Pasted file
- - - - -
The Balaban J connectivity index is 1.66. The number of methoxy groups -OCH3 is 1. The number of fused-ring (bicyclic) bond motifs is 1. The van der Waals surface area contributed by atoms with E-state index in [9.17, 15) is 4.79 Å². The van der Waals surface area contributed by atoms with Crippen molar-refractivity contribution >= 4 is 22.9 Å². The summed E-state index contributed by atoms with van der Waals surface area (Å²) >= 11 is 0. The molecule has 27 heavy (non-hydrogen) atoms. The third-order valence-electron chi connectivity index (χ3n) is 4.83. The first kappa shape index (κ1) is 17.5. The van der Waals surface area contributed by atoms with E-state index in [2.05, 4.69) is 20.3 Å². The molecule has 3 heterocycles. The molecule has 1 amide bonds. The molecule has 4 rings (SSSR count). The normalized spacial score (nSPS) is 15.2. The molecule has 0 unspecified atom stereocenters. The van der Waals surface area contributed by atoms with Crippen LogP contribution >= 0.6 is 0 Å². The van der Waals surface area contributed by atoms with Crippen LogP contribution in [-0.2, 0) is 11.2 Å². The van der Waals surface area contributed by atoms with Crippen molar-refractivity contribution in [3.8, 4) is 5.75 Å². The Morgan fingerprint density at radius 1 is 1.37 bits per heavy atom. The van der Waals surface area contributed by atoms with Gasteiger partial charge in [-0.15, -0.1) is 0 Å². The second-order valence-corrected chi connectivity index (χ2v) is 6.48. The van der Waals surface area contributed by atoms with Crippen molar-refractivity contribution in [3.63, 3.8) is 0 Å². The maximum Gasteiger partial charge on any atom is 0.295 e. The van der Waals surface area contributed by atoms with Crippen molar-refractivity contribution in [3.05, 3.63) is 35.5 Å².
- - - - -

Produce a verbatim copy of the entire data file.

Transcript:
The Balaban J connectivity index is 1.66. The number of methoxy groups -OCH3 is 1. The number of fused-ring (bicyclic) bond motifs is 1. The van der Waals surface area contributed by atoms with E-state index in [9.17, 15) is 4.79 Å². The van der Waals surface area contributed by atoms with Crippen molar-refractivity contribution >= 4 is 22.9 Å². The summed E-state index contributed by atoms with van der Waals surface area (Å²) >= 11 is 0. The molecule has 27 heavy (non-hydrogen) atoms. The third-order valence-electron chi connectivity index (χ3n) is 4.83. The first kappa shape index (κ1) is 17.5. The van der Waals surface area contributed by atoms with E-state index in [2.05, 4.69) is 20.3 Å². The molecule has 3 heterocycles. The molecule has 1 amide bonds. The molecule has 4 rings (SSSR count). The normalized spacial score (nSPS) is 15.2. The molecule has 0 unspecified atom stereocenters. The van der Waals surface area contributed by atoms with Crippen LogP contribution >= 0.6 is 0 Å². The van der Waals surface area contributed by atoms with Crippen LogP contribution in [-0.2, 0) is 11.2 Å². The van der Waals surface area contributed by atoms with Crippen molar-refractivity contribution in [3.8, 4) is 5.75 Å². The Morgan fingerprint density at radius 1 is 1.37 bits per heavy atom. The van der Waals surface area contributed by atoms with Gasteiger partial charge in [-0.15, -0.1) is 0 Å². The second-order valence-corrected chi connectivity index (χ2v) is 6.48. The van der Waals surface area contributed by atoms with Crippen molar-refractivity contribution in [3.63, 3.8) is 0 Å². The maximum Gasteiger partial charge on any atom is 0.295 e. The van der Waals surface area contributed by atoms with Crippen molar-refractivity contribution in [3.05, 3.63) is 35.5 Å².